I must admit to a sense of accomplishment (coupled with some guilt, however)...look how nice the North wall of my potting shed looks...
 The log siding was in dire need of refreshing and I even managed to start on the porch railings. It was a beautiful day to be outside - the little windows in the shed were open and the Public Radio Sunday Morning Classics could be heard coming from the radio inside .....painting while listening to Mozart or the flowing sounds of Ralph Vaughn Williams Symphony #5 in D Major is good for the soul. Painting is also like gardening or quilting to can let your mind wander, reflect, organize or just dream while staying on task. 

Of course, my faithful assistance stayed nearby to lend a helping paw hand...
 And I could keep a close eye on the pots of baby herbs in the "nursery." 
So, I ask you - how can Sunday be a total day of rest when we are blessed with beautiful weather, summer goes much too swiftly and the list of things to paint is growing...
Last summer the rocking chairs were done in neon green and the year before that, the Adirondack chair was covered in lavender paint...that old bench could sure use some brightening up, don't you agree? Hmmm...what color....?

Have a restful week and enjoy the blessings of each day.


Wednesday, June 8, 2011

"H" Is For High Flight...

Dear Miss Jenny - I have been so naughty missing your last 3 classes. Will  you accept my excuse slip that life has been very hectic? So much so, that I am pulling from my old archives to participate in this weeks Alphabe-Thursday for the letter "H".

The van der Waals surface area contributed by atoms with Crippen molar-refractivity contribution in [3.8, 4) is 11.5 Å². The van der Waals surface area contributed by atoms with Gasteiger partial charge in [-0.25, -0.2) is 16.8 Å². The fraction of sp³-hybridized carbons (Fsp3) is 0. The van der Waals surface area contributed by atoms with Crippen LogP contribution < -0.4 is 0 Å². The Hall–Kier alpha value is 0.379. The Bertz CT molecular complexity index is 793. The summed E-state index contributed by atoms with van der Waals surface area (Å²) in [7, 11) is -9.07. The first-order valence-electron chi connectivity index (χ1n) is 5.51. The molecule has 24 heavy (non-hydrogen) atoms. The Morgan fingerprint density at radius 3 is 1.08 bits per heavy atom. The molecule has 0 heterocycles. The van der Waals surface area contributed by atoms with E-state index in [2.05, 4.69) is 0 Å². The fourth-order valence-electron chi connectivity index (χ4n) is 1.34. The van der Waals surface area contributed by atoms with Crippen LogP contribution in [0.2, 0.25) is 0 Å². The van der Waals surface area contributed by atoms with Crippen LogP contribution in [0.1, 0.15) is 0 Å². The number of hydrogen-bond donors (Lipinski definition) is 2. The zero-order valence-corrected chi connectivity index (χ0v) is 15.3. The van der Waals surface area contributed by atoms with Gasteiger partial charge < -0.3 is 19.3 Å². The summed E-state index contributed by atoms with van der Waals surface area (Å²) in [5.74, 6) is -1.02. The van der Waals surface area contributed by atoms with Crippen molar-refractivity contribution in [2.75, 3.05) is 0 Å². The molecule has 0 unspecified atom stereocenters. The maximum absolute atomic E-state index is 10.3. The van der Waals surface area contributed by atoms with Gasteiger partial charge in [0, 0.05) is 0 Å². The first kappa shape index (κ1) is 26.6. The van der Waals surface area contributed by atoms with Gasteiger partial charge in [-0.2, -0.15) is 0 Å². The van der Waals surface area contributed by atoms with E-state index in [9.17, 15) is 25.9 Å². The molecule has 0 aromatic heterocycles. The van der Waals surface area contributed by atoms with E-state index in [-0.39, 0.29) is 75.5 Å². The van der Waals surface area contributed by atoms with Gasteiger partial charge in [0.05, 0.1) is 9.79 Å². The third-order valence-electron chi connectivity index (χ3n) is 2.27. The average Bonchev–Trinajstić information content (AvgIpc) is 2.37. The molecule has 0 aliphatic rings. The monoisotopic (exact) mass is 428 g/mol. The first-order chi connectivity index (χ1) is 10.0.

For my regular readers, this is a repeat of a most glorious day for me personally and for visitors here for the first time, I hope you enjoy taking this incredible High Flight with me. 

A Footprint in Time…

Do you have a Bucket List? I think everyone reaches a point in their life where they step back, assess where they have been and done and what they would like to do in the future. A while back I created my own little Bucket List (which can be a lot of fun to do, if you haven’t tried it!) Two of the listed items were #1 – return to Alaska and #2 – fly in a float plane and land on a remote lake. Since this is being written in Alaska, that takes care of #1. Today, #2 was realized.
Rust’s Air, based at Lake Hood, Anchorage was my takeoff point. With 9 of us onboard, our pilot, Mark, headed North West and in about an hour, Mt. McKinley was in view. The tallest mountain (20,320 ft.) in North America, it also goes by the name of Denali, The Great One, or The High One. She answers to no one and has lured many to her summit or the National Park farther to the North.